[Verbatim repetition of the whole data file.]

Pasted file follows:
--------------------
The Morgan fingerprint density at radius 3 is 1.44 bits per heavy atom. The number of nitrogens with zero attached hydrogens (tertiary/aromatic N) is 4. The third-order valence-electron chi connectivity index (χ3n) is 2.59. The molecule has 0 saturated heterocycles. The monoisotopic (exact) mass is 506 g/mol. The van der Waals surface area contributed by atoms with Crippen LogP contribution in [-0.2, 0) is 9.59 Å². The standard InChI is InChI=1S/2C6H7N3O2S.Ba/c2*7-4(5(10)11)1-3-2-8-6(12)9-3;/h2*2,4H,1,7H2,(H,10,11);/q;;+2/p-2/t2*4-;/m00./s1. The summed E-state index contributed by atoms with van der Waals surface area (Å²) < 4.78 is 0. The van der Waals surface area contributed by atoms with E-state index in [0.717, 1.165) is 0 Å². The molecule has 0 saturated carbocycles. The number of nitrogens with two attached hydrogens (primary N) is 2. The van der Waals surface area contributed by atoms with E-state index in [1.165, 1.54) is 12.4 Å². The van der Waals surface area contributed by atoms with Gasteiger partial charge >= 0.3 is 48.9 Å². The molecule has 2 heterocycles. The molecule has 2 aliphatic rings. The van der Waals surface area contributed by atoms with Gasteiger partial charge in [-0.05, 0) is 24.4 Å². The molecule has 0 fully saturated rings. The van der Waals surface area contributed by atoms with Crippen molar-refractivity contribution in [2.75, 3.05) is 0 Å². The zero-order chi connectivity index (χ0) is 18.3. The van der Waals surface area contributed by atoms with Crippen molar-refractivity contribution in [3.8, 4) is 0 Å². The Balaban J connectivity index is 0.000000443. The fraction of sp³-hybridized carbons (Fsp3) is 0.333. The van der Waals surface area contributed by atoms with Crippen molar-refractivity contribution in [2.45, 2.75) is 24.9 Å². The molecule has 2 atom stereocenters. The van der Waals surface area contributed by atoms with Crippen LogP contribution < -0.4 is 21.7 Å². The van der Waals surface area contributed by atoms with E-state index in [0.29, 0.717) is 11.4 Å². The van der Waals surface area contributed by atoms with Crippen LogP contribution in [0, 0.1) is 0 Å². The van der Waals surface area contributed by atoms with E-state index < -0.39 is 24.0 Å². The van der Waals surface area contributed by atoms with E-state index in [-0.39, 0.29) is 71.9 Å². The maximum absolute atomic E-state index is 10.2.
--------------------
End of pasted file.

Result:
The Morgan fingerprint density at radius 3 is 1.44 bits per heavy atom. The number of nitrogens with zero attached hydrogens (tertiary/aromatic N) is 4. The third-order valence-electron chi connectivity index (χ3n) is 2.59. The molecule has 0 saturated heterocycles. The monoisotopic (exact) mass is 506 g/mol. The van der Waals surface area contributed by atoms with Crippen LogP contribution in [-0.2, 0) is 9.59 Å². The standard InChI is InChI=1S/2C6H7N3O2S.Ba/c2*7-4(5(10)11)1-3-2-8-6(12)9-3;/h2*2,4H,1,7H2,(H,10,11);/q;;+2/p-2/t2*4-;/m00./s1. The summed E-state index contributed by atoms with van der Waals surface area (Å²) < 4.78 is 0. The van der Waals surface area contributed by atoms with E-state index in [0.717, 1.165) is 0 Å². The molecule has 0 saturated carbocycles. The number of nitrogens with two attached hydrogens (primary N) is 2. The van der Waals surface area contributed by atoms with E-state index in [1.165, 1.54) is 12.4 Å². The van der Waals surface area contributed by atoms with Gasteiger partial charge >= 0.3 is 48.9 Å². The molecule has 2 heterocycles. The molecule has 2 aliphatic rings. The van der Waals surface area contributed by atoms with Gasteiger partial charge in [-0.05, 0) is 24.4 Å². The molecule has 0 fully saturated rings. The van der Waals surface area contributed by atoms with Crippen molar-refractivity contribution in [2.75, 3.05) is 0 Å². The zero-order chi connectivity index (χ0) is 18.3. The van der Waals surface area contributed by atoms with Crippen molar-refractivity contribution in [3.8, 4) is 0 Å². The Balaban J connectivity index is 0.000000443. The fraction of sp³-hybridized carbons (Fsp3) is 0.333. The van der Waals surface area contributed by atoms with Crippen molar-refractivity contribution in [2.45, 2.75) is 24.9 Å². The molecule has 2 atom stereocenters. The van der Waals surface area contributed by atoms with Crippen LogP contribution < -0.4 is 21.7 Å². The van der Waals surface area contributed by atoms with E-state index in [0.29, 0.717) is 11.4 Å². The van der Waals surface area contributed by atoms with Crippen LogP contribution in [0, 0.1) is 0 Å². The van der Waals surface area contributed by atoms with E-state index < -0.39 is 24.0 Å². The van der Waals surface area contributed by atoms with E-state index in [-0.39, 0.29) is 71.9 Å². The maximum absolute atomic E-state index is 10.2.